For everything that can be said about 2020, one certainty is it didn’t go to plan. Governments had whole policy agendas thrown to the side. Many businesses abandoned growth plans in favor of survival. And we all, as individuals, essentially stopped living our lives as we intended.
The challenges of the past year still loom large, but with the rollout of vaccines and a new US Administration that is supportive of international cooperation, we’re seeing the first signs we might be able to resume some of our plans as the year progresses.
Setting targets is not enough: a company must report against them and be transparent about progress.
Nowhere is this more important than progress toward our most ambitious, shared vision: the Sustainable Development Goals (SDGs). Agreed by the UN General Assembly in 2015, the SDGs set out a series of goals for the world to achieve by 2030. From eradicating poverty and hunger to tackling the climate crisis, the SDGs encompass the most fundamental challenges we face as a society. They are simple and daunting in equal measure.
After 2020—when evidence shows progress on a number of the SDGs went backward for the first time since they were adopted—it is time to get back on track. As with all great human endeavors, it won’t be achieved unless governments, businesses, and individuals play their part.
For businesses to have a meaningful impact, they must put the SDGs at the heart of their business strategies. Done properly, this can help businesses both improve their impact and identify innovative opportunities for growth. The problem is that businesses rarely know how to effectively center their strategy around the SDGs.
Most pick a handful of SDGs and focus their charitable “corporate social responsibility” efforts around them. This is an old-fashioned approach that sees sustainability as separate from a company’s core operations. At best, it doesn’t have the needed impact. At worst, it serves as a PR strategy that allows companies to avoid truly overhauling their impacts.
The other problem with the selective approach is it can lead a company to focus on areas where they can have a positive impact, at the expense of addressing their areas of negative impact.
The starting point for any business needs to be an honest assessment of their operations, finding both the positive and negative impacts their work may have against each of the SDGs. If this sounds excessive, it is worth asking whether it is acceptable for a modern business leader to not know the impact they have on issues like poverty, inequality, or climate change.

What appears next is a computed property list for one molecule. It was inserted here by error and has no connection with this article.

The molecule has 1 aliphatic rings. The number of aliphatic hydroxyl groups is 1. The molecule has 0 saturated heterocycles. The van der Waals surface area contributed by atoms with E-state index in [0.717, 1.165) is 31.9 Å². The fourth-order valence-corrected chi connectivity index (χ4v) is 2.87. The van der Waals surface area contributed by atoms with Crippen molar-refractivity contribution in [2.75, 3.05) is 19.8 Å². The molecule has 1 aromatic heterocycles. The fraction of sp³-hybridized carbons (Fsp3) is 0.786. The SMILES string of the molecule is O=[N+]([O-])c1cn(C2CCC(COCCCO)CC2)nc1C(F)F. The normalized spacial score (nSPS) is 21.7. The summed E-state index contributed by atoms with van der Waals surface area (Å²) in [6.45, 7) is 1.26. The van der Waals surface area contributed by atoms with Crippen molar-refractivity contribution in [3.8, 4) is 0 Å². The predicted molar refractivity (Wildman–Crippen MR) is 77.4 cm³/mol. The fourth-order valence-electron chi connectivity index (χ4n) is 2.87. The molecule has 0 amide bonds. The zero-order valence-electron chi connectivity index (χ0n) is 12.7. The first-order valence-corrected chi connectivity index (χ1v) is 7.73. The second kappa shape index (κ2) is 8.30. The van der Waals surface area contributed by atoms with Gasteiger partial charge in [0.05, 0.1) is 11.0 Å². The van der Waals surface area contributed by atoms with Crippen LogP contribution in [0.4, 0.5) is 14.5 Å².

From that starting point, a business should take three steps to genuinely integrate the SDGs into its business strategy. The first is to set clear and specific targets. This may sound basic, but most businesses fail to do so. An analysis of company reports conducted by PwC shows that while 72 percent of companies mentioned the SDGs, only 14 percent reported having specific targets for their contributions.
To set its own targets, a business should look at the global targets agreed for each SDG, as a basis for a tangible and relevant business target. For example, the Goal on responsible consumption and production (SDG 12) includes a target to “achieve the sustainable management and efficient use of natural resources” by 2030 (SDG target 12.2). A business could address this by deliberately reducing the use of unsustainable materials in its supply chain. For guidance, businesses can access a UN database of indicators for all sub-targets that give examples of how you can measure progress, as well as use the Global Reporting Institute’s reporting framework.
But setting targets is not enough. A company must also report against them and be transparent about its progress. This should be an annual process and include detail on the measures they took to reach them, their effectiveness, and what they plan to do in the year ahead. Given the opportunities and risks that such reporting will uncover and monitor, this is something that will matter to all stakeholders, including investors and business partners.
The third and final thing businesses must do is the most important. They need to place the value of meeting these targets on an equal footing with financial targets. This could include tying employee or executive compensation to success on the company’s SDG targets. Well-run businesses that properly incentivize action toward SDG targets will achieve them. If the sustainability targets are seen as secondary to financial targets, or a low priority for senior management, success will be lower.
As the private sector looks to get back on track, there is a business case for making the SDGs a central part of business strategy. Research shows that 78 percent of customers would change their buying behavior on the basis of whether or not a company has signed up to the SDGs. The evidence is mounting: in the long-term only sustainable businesses will succeed.
This article was originally published in the SDG Knowledge Hub - a project by IISD